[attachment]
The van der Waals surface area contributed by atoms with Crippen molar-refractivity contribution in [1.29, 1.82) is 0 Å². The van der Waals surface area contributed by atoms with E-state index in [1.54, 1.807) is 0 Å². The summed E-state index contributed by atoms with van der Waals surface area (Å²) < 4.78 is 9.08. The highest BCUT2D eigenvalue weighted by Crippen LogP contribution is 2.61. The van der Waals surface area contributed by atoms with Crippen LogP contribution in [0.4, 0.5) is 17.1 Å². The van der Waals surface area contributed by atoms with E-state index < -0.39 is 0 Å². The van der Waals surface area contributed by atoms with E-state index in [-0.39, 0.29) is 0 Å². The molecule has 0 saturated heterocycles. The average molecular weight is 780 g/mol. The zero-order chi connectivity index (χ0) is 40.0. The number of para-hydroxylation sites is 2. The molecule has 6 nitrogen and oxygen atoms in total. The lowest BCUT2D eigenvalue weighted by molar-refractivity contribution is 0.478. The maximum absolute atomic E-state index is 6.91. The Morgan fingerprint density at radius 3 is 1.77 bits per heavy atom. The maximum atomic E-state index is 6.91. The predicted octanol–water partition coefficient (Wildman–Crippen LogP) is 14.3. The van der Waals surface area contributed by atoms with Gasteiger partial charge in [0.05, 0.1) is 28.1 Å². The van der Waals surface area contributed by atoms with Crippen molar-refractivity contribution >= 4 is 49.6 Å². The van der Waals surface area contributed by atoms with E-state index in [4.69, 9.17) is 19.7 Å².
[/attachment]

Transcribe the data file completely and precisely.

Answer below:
The van der Waals surface area contributed by atoms with Crippen molar-refractivity contribution in [1.29, 1.82) is 0 Å². The van der Waals surface area contributed by atoms with E-state index in [1.54, 1.807) is 0 Å². The summed E-state index contributed by atoms with van der Waals surface area (Å²) < 4.78 is 9.08. The highest BCUT2D eigenvalue weighted by Crippen LogP contribution is 2.61. The van der Waals surface area contributed by atoms with Crippen LogP contribution in [0.4, 0.5) is 17.1 Å². The van der Waals surface area contributed by atoms with E-state index < -0.39 is 0 Å². The van der Waals surface area contributed by atoms with E-state index in [-0.39, 0.29) is 0 Å². The molecule has 0 saturated heterocycles. The average molecular weight is 780 g/mol. The zero-order chi connectivity index (χ0) is 40.0. The number of para-hydroxylation sites is 2. The molecule has 6 nitrogen and oxygen atoms in total. The lowest BCUT2D eigenvalue weighted by molar-refractivity contribution is 0.478. The maximum absolute atomic E-state index is 6.91. The Morgan fingerprint density at radius 3 is 1.77 bits per heavy atom. The maximum atomic E-state index is 6.91. The predicted octanol–water partition coefficient (Wildman–Crippen LogP) is 14.3. The van der Waals surface area contributed by atoms with Gasteiger partial charge in [0.05, 0.1) is 28.1 Å². The van der Waals surface area contributed by atoms with Crippen molar-refractivity contribution >= 4 is 49.6 Å². The van der Waals surface area contributed by atoms with E-state index in [4.69, 9.17) is 19.7 Å².